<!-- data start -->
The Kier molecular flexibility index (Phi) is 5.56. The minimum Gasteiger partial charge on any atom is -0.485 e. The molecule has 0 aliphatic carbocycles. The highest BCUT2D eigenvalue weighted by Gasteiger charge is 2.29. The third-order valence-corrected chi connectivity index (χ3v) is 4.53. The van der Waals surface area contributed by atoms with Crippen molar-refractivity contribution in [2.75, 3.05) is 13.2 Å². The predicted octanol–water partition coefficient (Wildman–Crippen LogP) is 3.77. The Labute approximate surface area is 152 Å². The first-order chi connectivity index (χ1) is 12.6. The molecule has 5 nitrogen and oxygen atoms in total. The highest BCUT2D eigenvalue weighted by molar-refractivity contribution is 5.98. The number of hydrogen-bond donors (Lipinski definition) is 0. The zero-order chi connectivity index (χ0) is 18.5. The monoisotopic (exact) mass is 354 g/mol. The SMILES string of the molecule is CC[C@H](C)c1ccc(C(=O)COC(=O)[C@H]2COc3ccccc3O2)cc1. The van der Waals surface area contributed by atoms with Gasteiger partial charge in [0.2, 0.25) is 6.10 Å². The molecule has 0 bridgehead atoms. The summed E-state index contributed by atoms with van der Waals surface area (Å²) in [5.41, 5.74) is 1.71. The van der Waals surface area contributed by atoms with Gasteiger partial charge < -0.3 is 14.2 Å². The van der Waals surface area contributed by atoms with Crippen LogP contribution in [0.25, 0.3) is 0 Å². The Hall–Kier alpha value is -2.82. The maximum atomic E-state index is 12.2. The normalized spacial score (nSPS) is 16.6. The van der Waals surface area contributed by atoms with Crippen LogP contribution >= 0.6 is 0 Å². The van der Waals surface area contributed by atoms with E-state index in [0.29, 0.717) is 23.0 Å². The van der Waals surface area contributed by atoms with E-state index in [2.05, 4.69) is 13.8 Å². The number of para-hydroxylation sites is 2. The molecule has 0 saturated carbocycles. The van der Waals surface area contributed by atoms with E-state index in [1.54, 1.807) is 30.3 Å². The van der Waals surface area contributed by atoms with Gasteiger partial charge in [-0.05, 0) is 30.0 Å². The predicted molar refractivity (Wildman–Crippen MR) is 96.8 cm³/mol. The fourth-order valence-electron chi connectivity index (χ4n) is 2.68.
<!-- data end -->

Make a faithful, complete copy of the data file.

The Kier molecular flexibility index (Phi) is 5.56. The minimum Gasteiger partial charge on any atom is -0.485 e. The molecule has 0 aliphatic carbocycles. The highest BCUT2D eigenvalue weighted by Gasteiger charge is 2.29. The third-order valence-corrected chi connectivity index (χ3v) is 4.53. The van der Waals surface area contributed by atoms with Crippen molar-refractivity contribution in [2.75, 3.05) is 13.2 Å². The predicted octanol–water partition coefficient (Wildman–Crippen LogP) is 3.77. The Labute approximate surface area is 152 Å². The first-order chi connectivity index (χ1) is 12.6. The molecule has 5 nitrogen and oxygen atoms in total. The highest BCUT2D eigenvalue weighted by molar-refractivity contribution is 5.98. The number of hydrogen-bond donors (Lipinski definition) is 0. The zero-order chi connectivity index (χ0) is 18.5. The monoisotopic (exact) mass is 354 g/mol. The SMILES string of the molecule is CC[C@H](C)c1ccc(C(=O)COC(=O)[C@H]2COc3ccccc3O2)cc1. The van der Waals surface area contributed by atoms with Gasteiger partial charge in [0.2, 0.25) is 6.10 Å². The molecule has 0 bridgehead atoms. The summed E-state index contributed by atoms with van der Waals surface area (Å²) in [5.41, 5.74) is 1.71. The van der Waals surface area contributed by atoms with Gasteiger partial charge < -0.3 is 14.2 Å². The van der Waals surface area contributed by atoms with Crippen LogP contribution in [0.25, 0.3) is 0 Å². The Hall–Kier alpha value is -2.82. The maximum atomic E-state index is 12.2. The normalized spacial score (nSPS) is 16.6. The van der Waals surface area contributed by atoms with Crippen LogP contribution >= 0.6 is 0 Å². The van der Waals surface area contributed by atoms with E-state index in [0.29, 0.717) is 23.0 Å². The van der Waals surface area contributed by atoms with E-state index in [2.05, 4.69) is 13.8 Å². The number of para-hydroxylation sites is 2. The molecule has 0 saturated carbocycles. The van der Waals surface area contributed by atoms with E-state index in [1.54, 1.807) is 30.3 Å². The van der Waals surface area contributed by atoms with Gasteiger partial charge in [-0.05, 0) is 30.0 Å². The predicted molar refractivity (Wildman–Crippen MR) is 96.8 cm³/mol. The fourth-order valence-electron chi connectivity index (χ4n) is 2.68.